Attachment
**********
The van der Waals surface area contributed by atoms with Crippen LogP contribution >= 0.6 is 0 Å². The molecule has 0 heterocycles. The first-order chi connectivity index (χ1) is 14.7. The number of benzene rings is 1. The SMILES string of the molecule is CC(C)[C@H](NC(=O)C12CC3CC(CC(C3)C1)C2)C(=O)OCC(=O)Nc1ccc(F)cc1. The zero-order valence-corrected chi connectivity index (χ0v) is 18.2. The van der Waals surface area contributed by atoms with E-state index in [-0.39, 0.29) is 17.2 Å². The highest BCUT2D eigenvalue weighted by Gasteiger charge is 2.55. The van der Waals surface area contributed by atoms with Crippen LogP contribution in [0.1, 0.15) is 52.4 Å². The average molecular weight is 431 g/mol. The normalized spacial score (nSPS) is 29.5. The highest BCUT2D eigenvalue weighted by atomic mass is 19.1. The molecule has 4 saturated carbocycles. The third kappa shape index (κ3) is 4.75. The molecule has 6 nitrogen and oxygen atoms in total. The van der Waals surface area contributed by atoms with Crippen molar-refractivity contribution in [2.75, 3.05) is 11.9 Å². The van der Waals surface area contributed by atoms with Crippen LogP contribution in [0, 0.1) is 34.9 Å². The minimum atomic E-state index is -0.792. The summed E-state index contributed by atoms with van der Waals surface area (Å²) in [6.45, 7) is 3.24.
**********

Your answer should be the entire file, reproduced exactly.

The van der Waals surface area contributed by atoms with Crippen LogP contribution >= 0.6 is 0 Å². The molecule has 0 heterocycles. The first-order chi connectivity index (χ1) is 14.7. The number of benzene rings is 1. The SMILES string of the molecule is CC(C)[C@H](NC(=O)C12CC3CC(CC(C3)C1)C2)C(=O)OCC(=O)Nc1ccc(F)cc1. The zero-order valence-corrected chi connectivity index (χ0v) is 18.2. The van der Waals surface area contributed by atoms with E-state index in [-0.39, 0.29) is 17.2 Å². The highest BCUT2D eigenvalue weighted by Gasteiger charge is 2.55. The van der Waals surface area contributed by atoms with Crippen LogP contribution in [0.1, 0.15) is 52.4 Å². The average molecular weight is 431 g/mol. The normalized spacial score (nSPS) is 29.5. The highest BCUT2D eigenvalue weighted by atomic mass is 19.1. The molecule has 4 saturated carbocycles. The third kappa shape index (κ3) is 4.75. The molecule has 6 nitrogen and oxygen atoms in total. The van der Waals surface area contributed by atoms with Crippen molar-refractivity contribution in [2.75, 3.05) is 11.9 Å². The van der Waals surface area contributed by atoms with Crippen LogP contribution in [0, 0.1) is 34.9 Å². The minimum atomic E-state index is -0.792. The summed E-state index contributed by atoms with van der Waals surface area (Å²) in [6.45, 7) is 3.24.